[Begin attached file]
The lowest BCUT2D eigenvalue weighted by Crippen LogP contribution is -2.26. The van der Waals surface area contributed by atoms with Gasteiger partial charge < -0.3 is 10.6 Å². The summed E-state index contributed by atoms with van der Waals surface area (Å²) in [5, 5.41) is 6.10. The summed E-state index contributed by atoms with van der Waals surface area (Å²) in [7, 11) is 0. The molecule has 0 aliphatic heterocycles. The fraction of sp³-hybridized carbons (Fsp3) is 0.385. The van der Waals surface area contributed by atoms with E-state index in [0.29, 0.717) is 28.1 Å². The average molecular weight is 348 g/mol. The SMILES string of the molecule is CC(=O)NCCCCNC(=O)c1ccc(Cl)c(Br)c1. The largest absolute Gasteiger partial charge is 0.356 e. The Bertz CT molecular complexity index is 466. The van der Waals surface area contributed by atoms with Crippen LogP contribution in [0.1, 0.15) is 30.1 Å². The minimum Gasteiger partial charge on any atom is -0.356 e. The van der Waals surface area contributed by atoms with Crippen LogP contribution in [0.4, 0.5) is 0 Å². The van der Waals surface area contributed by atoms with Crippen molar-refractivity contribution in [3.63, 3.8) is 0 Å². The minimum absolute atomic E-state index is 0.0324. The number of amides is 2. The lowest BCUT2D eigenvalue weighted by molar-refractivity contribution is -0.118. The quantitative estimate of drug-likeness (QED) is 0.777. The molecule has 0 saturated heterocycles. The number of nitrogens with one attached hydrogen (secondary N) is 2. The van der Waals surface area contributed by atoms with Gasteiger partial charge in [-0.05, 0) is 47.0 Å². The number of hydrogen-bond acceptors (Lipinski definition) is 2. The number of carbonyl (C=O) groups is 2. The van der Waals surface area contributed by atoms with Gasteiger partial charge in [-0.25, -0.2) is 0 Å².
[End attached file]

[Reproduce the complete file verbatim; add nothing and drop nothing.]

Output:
The lowest BCUT2D eigenvalue weighted by Crippen LogP contribution is -2.26. The van der Waals surface area contributed by atoms with Gasteiger partial charge < -0.3 is 10.6 Å². The summed E-state index contributed by atoms with van der Waals surface area (Å²) in [5, 5.41) is 6.10. The summed E-state index contributed by atoms with van der Waals surface area (Å²) in [7, 11) is 0. The molecule has 0 aliphatic heterocycles. The fraction of sp³-hybridized carbons (Fsp3) is 0.385. The van der Waals surface area contributed by atoms with E-state index in [0.29, 0.717) is 28.1 Å². The average molecular weight is 348 g/mol. The SMILES string of the molecule is CC(=O)NCCCCNC(=O)c1ccc(Cl)c(Br)c1. The largest absolute Gasteiger partial charge is 0.356 e. The Bertz CT molecular complexity index is 466. The van der Waals surface area contributed by atoms with Crippen LogP contribution in [0.1, 0.15) is 30.1 Å². The minimum Gasteiger partial charge on any atom is -0.356 e. The van der Waals surface area contributed by atoms with Crippen LogP contribution in [0.4, 0.5) is 0 Å². The van der Waals surface area contributed by atoms with Crippen molar-refractivity contribution in [3.63, 3.8) is 0 Å². The minimum absolute atomic E-state index is 0.0324. The number of amides is 2. The lowest BCUT2D eigenvalue weighted by molar-refractivity contribution is -0.118. The quantitative estimate of drug-likeness (QED) is 0.777. The molecule has 0 saturated heterocycles. The number of nitrogens with one attached hydrogen (secondary N) is 2. The van der Waals surface area contributed by atoms with Gasteiger partial charge in [-0.05, 0) is 47.0 Å². The number of hydrogen-bond acceptors (Lipinski definition) is 2. The number of carbonyl (C=O) groups is 2. The van der Waals surface area contributed by atoms with Gasteiger partial charge in [-0.25, -0.2) is 0 Å².